NEW YORK: President Obama won the last election through a remorseless focus on data, continual testing, and a touch of intuition, according to former Obama for America campaign digital guru Teddy Goff.
Goff, now a partner at DC-based digital consultancy Precision, shared the secret sauce behind Obama’s election victory at the PR Council’s Critical Issues Forum in New York City on Thursday, explaining how something as tiny as a change in font color on a mailing from gray to black could increase response rates by 15%.
In fact, Obama went into the election knowing he was going to be victorious, mainly due to his team’s analysis of early voting data, Goff said.
"I always wondered why the Republicans didn’t use early voting to model the data," he said.
Goff outlined how the Democrats tested dozens of subject lines for email marketing. Negative lines such as "I will be outspent" – which raised $2.4 million in donations – worked much better via email than social media. Winning messages on email tended to be more fear-based, such as ‘Scary number’ and ‘Last chance': hope and change lines weren’t so popular.
But the fear factor didn’t work as well on social media.
"People are cognizant of reflecting something about themselves when they share on social, and they don’t want to be seen as being negative," said Goff. "It’s the difference between a private action and being socially visible."
Testing has to be continuous as well, to discover whether a strategy is a new best practice or just a novelty effect. And users of big data should be careful not to attribute too much weight to a particular outcome without qualitative research backup.
Goff recounted the story of a supporter who had been on the Democrat mailing list from the start of their activity, but had never donated. When she finally did, the campaign called her to find out why. They discovered she had watched Paul Ryan on MSNBC the previous night and gotten so angry by something he said that she decided to donate to Obama the next day when a fundraising email came through.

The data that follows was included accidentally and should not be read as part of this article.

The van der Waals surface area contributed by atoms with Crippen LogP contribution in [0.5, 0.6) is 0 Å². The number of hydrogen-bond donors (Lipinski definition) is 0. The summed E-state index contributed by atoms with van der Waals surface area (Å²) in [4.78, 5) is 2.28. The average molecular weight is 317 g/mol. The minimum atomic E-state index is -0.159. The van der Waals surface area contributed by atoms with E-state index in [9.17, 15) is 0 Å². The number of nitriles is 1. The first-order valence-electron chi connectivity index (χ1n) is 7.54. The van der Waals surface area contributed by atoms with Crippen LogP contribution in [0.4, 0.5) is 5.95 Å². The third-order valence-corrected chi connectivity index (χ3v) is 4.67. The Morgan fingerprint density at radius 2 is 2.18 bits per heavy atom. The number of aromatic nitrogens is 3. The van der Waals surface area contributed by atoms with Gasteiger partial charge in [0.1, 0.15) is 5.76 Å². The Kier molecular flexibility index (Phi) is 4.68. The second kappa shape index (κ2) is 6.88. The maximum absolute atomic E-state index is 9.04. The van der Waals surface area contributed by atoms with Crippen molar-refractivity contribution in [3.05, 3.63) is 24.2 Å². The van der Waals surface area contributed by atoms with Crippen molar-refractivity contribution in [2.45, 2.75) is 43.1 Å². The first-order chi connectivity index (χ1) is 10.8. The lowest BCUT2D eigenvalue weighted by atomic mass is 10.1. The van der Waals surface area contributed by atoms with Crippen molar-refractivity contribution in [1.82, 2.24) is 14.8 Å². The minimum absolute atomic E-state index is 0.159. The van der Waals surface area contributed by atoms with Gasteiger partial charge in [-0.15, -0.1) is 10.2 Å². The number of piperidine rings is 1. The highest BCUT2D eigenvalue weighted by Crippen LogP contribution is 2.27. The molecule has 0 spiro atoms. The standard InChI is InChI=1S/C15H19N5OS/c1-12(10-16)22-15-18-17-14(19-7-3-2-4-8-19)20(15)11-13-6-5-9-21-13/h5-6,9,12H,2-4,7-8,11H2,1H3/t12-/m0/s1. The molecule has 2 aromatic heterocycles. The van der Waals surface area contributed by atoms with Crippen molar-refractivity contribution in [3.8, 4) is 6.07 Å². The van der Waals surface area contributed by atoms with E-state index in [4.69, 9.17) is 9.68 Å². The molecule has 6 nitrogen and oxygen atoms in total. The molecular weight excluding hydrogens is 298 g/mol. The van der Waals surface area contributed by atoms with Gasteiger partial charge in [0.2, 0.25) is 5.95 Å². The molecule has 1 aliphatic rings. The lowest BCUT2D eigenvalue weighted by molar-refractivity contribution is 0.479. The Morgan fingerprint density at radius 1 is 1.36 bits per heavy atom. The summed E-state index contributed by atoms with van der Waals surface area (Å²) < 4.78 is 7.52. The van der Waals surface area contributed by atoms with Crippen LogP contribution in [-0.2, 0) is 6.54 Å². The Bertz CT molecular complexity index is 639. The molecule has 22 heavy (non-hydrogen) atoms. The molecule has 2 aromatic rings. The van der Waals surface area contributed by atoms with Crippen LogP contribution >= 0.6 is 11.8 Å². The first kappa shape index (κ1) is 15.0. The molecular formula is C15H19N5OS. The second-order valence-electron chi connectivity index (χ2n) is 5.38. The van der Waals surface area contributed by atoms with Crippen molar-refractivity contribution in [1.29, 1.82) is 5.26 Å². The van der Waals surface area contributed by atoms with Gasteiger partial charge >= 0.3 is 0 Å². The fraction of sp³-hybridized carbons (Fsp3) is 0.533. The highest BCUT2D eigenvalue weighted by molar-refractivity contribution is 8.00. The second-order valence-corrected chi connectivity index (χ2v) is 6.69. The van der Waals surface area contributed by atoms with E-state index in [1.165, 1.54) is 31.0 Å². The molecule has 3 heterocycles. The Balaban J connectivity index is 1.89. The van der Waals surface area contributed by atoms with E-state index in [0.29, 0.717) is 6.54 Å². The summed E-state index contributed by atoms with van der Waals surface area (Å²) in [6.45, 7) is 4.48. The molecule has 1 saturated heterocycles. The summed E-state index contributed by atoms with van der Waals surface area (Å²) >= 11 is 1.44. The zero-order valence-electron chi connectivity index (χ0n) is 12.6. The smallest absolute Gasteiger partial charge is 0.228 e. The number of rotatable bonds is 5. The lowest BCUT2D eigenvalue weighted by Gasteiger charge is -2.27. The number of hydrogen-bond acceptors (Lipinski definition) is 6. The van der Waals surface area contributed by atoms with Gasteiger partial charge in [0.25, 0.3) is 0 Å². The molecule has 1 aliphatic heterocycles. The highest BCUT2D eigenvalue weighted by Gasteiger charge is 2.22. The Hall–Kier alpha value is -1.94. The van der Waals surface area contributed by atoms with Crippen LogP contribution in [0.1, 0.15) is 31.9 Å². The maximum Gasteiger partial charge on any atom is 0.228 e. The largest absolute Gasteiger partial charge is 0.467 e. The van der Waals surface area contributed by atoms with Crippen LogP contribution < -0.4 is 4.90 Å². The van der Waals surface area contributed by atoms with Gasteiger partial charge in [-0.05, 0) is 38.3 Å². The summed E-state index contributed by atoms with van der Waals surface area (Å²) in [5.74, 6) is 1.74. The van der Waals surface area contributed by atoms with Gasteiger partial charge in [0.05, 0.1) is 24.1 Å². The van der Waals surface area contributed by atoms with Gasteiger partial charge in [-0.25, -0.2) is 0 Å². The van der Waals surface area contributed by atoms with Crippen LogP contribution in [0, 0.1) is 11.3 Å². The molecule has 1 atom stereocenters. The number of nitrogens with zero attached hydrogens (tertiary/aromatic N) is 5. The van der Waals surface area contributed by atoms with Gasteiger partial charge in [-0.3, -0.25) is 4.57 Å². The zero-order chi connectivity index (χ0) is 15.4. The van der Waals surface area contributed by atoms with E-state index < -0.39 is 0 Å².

Finally, Goff warned against trusting everything to the numbers. Sometimes it’s about authenticity, gut intuition, creativity, and taking risks.
In 2008, there was a big debate on the campaign trail about the gas tax issue, with both the McCain and Clinton camps pushing for a tax holiday that would bring down prices.
"Despite all the data being against it and the proposal sounding good on cable TV, [the tax holiday] wasn’t going to help the problem long-term," said Goff, who explained how campaign manager and senior adviser David Plouffe – now SVP of policy and strategy for Uber – decided Obama should buck the data, take a stand, and oppose the tax.
"The [tax holiday] is the kind of Washington BS that prevents us from ever really solving tough problems," said Plouffe in an email to the campaign team. "We now have a real definitional battle on our hands: honesty versus pandering, trusting the American people versus selling them short."
By positioning Obama as standing up for "the truth" when an easier and more populist option was available, the Democrats stole the higher ground from their opponents and prospered in the campaign.
"Don’t always believe in big data," concluded Goff. "Sometimes a preponderance of data can obscure a problem rather than aid a solution."
Speaking in a separate session at the forum, Duncan Watts, principal researcher at Microsoft Research, explained his "buzz kill law of social media," casting doubt on PR’s obsession with influencers.
"Influencer mapping is a waste of time," said Watts. "Influencers exist, but they are not the be-all and end-all."
He noted that 99% of everything that gets adopted is within one hop of the source: "virality" only represents 1% of the landscape.
"Hence, [brands] should focus more on the 99% than the 1%," rather than chasing the dream of a one-in-a-billion viral outcome such as Gangnam Style or the ALS Ice Bucket Challenge.
Watts believes PR and marketing pros concentrate too much on influentials rather than the "easily influenced."
"We have to get long chains of susceptible people who are prepared to influence others," said Watts. "It’s the equivalent of the dry underbrush that sparks a forest fire."
He also advised the PR industry not to forget about the powerful impact of mass media.
"The media never went away," he added. "Even with the fragmentation of channels and the internet, broadcast media is still a major driver of exposure."
And that’s a classic example of the difference between popularity and virality, according to Watts.
"The Super Bowl is not viral - it’s just popular," he said. "Popularity can come from being on a major media channel."